South Carolina Prepares for Gun Sales Tax Holiday

November 26, 2008

Sales tax holidays are a way for politicians to look like they are cutting taxes without really cutting them. In addition, if only certain items are exempt, it can confuse consumers while giving politicians the power to pick winners and losers (e.g., what products “deserve” favorable tax treatment). From the Augusta Chronicle:

For two days after Thanksgiving, shoppers in South Carolina will be able to buy guns tax-free, but some say it’s a political gimmick that only complicates the tax code.

The bill that created this sales-tax holiday, which was vetoed by the governor but overridden by lawmakers, also created a month-long exemption for next October for energy-efficient dishwashers, ceiling fans and other home products.[…]

Bryan Cox, a spokesman for the South Carolina Policy Council, said the holidays distract from meaningful tax reform.

Besides, “If we all agree lower taxes promote economic growth, let’s support lower taxes all year round,” he said.

The South Carolina government estimates that the Nov. 28-29 tax holiday will save taxpayers a measly $15,000. In a state where the average 6.84% sales tax raises over $2.6 billion, and where citizens purchase something like 1,000 guns a week, $15,000 is a rounding error.

Check out the full article for more quotations from me about sales tax holidays. Surprisingly, the sponsor admits the holiday is basically a political gimmick and he’d rather see broad-based tax reform. We’ll be waiting!

UPDATE: BNA reports more criticism of this politically-motivated tax policy change:

Like most sales-tax-holiday advocates, backers say the sales tax break will give a boost for consumers and help stimulate the economy a bit. But opponents — some of whom are against all sales tax holidays, regardless of purpose — call this tax break an even bigger gimmick that complicates the tax system and won’t save shoppers much cash in the long run.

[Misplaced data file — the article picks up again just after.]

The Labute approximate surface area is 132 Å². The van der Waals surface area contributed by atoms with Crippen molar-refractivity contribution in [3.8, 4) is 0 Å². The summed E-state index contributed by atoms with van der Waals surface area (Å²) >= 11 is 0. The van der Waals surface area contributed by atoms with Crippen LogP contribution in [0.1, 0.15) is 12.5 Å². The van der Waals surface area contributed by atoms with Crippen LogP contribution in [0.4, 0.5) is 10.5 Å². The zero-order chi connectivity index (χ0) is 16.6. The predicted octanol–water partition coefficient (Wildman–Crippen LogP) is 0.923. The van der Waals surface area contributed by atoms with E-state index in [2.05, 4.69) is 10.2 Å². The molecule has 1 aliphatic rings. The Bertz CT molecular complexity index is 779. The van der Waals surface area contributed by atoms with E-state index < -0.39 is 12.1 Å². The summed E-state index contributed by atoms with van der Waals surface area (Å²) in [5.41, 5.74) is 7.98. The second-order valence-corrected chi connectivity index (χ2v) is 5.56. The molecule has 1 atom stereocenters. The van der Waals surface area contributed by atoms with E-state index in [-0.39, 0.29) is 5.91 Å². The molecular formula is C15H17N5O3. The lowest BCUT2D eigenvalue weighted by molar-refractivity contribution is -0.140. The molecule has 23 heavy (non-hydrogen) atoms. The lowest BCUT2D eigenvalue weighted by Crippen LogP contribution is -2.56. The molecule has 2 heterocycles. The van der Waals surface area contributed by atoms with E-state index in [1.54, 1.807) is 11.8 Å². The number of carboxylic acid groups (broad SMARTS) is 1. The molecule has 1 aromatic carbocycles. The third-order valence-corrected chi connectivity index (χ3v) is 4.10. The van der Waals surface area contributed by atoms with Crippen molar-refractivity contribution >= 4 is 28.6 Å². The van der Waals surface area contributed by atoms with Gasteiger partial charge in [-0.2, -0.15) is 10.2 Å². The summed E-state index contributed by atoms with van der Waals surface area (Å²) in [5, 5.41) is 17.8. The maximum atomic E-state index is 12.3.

“If the sales tax is too high, they should lower the tax rate year round, not just on holidays,” said Joseph Henchman, tax counsel for the Tax Foundation. “If they think there’s a shortage of guns in South Carolina, they should set up government programs and let them compete for funds.”

Henchman said he is opposed to any sales tax holiday because it puts government in the position of picking winners and losers. For example, a sales tax holiday on clothes benefits retailers, but not necessarily any other businesses.[…]

The South Carolina Policy Council, a fiscally conservative think tank, opposed the gun sales tax holiday for this reason, said spokesman Bryan Cox.

“This is a symptom of a problem we have; there will always be pet projects that individuals support,” Cox said. “If we allow lawmakers to tinker with the tax code for everything they support at the expense of those they do not, we’ll end up with what we have now, which is an absurdly complicated tax code.”

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